Brittany Means is a writer and editor living in Albuquerque, New Mexico. A graduate of Iowa’s MFA Nonfiction Writing Program, Means has received several awards for her work, including the Magdalena Award, the Geneva Fellowship, the Grace Paley Fellowship, and the Herodotus Award. Her memoir, Hell If We Don’t Change Our Ways, will be released on Oct. 3, 2023.
I’m the kind of person who gets a sheet of stickers and then never uses them because I’m waiting for the perfect place to give them a forever home. But the thing about perfection is that it’s always at least a few steps in front of you. You pursue it, and the more you learn, the further ahead it moves to adjust to your new perspective. That binder you considered for your Lisa Frank sticker is falling apart now. The mirror in the bathroom is nice, but the humidity would curl your Valentine’s Day sticker off within a few days. There’s always some reason to keep the sheet tucked away in your arts and crafts folder, and then eventually, you forget you even have any stickers.
That’s how I treated writing when I first started college at Ball State University in 2011. I had all these stories in my head, but I didn’t write them because I was waiting for the right workshop or magazine submission or reading event. I thought I had one shot to say it the perfect way. There was an archive building inside me of every experience that wanted out, but instead of disappearing among collage materials and construction paper, the stories piled up in my mind and tormented me. It was too much to hold in without writing or talking about.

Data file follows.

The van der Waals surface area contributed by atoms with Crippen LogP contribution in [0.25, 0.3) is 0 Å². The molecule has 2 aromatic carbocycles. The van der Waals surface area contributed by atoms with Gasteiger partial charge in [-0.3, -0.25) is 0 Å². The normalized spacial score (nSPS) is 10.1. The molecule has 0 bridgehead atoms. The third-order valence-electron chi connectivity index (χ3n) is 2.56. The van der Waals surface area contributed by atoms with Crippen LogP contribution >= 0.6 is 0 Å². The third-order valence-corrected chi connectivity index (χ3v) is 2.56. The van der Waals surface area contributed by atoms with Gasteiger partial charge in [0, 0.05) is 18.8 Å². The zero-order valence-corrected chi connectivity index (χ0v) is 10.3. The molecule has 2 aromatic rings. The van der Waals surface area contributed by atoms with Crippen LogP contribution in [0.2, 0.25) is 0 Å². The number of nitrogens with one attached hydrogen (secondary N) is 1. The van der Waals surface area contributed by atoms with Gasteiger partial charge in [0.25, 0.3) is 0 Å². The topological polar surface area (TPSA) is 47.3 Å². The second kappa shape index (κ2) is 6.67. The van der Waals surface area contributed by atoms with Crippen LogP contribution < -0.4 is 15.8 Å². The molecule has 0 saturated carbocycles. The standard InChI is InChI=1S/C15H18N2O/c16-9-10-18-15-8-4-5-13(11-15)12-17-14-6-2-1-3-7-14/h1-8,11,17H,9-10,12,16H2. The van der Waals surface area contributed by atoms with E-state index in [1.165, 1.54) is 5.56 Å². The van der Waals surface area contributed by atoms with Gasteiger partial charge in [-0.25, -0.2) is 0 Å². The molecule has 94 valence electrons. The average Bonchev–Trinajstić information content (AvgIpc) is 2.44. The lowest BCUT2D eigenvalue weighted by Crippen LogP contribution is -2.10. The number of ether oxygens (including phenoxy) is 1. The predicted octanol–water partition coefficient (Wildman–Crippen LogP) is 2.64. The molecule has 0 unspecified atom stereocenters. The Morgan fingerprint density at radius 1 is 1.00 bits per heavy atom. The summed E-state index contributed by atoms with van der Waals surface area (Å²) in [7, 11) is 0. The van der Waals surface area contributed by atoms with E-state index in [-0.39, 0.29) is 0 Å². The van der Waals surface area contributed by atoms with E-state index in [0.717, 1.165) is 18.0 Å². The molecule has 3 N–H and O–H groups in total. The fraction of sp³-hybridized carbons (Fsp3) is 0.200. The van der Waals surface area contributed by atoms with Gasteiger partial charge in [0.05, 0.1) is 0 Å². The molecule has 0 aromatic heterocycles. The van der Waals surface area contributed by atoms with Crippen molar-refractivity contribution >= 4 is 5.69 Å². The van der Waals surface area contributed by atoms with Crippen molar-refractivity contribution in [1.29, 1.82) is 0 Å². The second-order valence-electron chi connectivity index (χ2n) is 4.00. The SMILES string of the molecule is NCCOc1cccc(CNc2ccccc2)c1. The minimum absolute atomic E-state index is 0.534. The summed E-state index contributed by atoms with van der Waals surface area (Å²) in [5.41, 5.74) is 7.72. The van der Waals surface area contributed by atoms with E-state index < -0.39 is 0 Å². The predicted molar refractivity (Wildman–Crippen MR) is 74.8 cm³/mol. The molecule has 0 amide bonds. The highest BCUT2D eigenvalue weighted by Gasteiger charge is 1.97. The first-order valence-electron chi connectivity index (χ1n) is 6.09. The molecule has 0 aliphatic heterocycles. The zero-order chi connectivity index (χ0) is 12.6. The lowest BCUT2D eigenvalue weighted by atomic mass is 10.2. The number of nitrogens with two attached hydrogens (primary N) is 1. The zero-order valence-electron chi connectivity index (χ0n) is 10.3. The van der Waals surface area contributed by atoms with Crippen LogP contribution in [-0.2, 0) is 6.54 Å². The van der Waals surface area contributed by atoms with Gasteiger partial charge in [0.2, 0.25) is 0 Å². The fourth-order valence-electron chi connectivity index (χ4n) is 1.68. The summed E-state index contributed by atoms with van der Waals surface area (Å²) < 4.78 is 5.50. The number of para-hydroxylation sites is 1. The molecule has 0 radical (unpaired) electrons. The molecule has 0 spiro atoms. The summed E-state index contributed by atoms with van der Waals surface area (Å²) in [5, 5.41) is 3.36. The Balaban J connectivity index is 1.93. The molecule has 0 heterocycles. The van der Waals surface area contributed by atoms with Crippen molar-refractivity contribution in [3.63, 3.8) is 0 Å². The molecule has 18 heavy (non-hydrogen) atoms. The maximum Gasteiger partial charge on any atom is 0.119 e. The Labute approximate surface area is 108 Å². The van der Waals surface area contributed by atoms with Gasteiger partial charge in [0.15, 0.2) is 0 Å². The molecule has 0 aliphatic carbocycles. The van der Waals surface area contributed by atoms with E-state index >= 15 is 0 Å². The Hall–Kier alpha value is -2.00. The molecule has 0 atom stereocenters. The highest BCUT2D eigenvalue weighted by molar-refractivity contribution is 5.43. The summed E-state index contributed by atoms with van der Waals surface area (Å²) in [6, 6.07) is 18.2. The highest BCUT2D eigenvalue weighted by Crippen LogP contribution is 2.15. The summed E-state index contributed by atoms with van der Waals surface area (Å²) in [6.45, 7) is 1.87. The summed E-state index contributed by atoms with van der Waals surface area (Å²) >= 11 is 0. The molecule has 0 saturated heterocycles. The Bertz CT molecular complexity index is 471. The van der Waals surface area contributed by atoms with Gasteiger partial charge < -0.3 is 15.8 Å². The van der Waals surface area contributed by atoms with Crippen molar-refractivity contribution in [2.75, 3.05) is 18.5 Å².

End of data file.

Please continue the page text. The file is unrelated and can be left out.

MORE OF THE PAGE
My creative nonfiction writing professor, Jill Christman, was the one who finally broke me out of that thought trap. She told our class that we could write about a subject now and then write about the same subject in five years, and it would be a completely different essay. That the subject matter itself isn’t as important as the lens through which the reader gets to experience it. In an instant, I was freed from the notion that I had to “save” my stories for a better time.
In that class, I wrote about my brother’s kidnapping for the first time. I wrote about my mother leaving me behind. I wrote about my obsession with death. I wrote essays and poetry and a screenplay and a terrible novel, much of which would become the seeds of my memoir.
Writing didn’t take the pain of my experiences away like magic, but it did help me process and take control of the way I thought about and felt them. It helped me become comfortable calling myself a writer, and thinking of a future where I could eventually write my memoir—or multiple books, even. A published book was my dream. I knew I wanted to write one, but I wasn’t ready yet.
I wanted to develop the skill set and discipline to tell my story as well as I could, so I set my heart on a graduate writing program in the Fall of 2017. A place where I could become a stronger writer, able to tell my story the way I wanted to tell it. Now, rather than pursuing perfection, I was pursuing my best.
In the Nonfiction Writing Program at the University of Iowa, I was exposed to new perspectives and writing styles and literature. Through workshops and seminars, I learned about ways of reading, writing, and thinking that helped me grow into the kind of writer I wanted to be. Finally, I wrote the first draft of my memoir and knew that I had a loving community of fellow writers to give me thoughtful, compassionate feedback.
It’s been nearly a decade since I wrote all those early essays and poems in college. I’ve read back through them since, and I’m so thankful that I got them down on paper. I get to have these perfect snapshots of the person I was. I can see how far I’ve come and how much my perspective has changed. Now I’m putting my sticker down for everyone to see, and when I come back—perhaps in another decade—to find it curling and crooked and faded, I hope I’ll still appreciate the person I am now.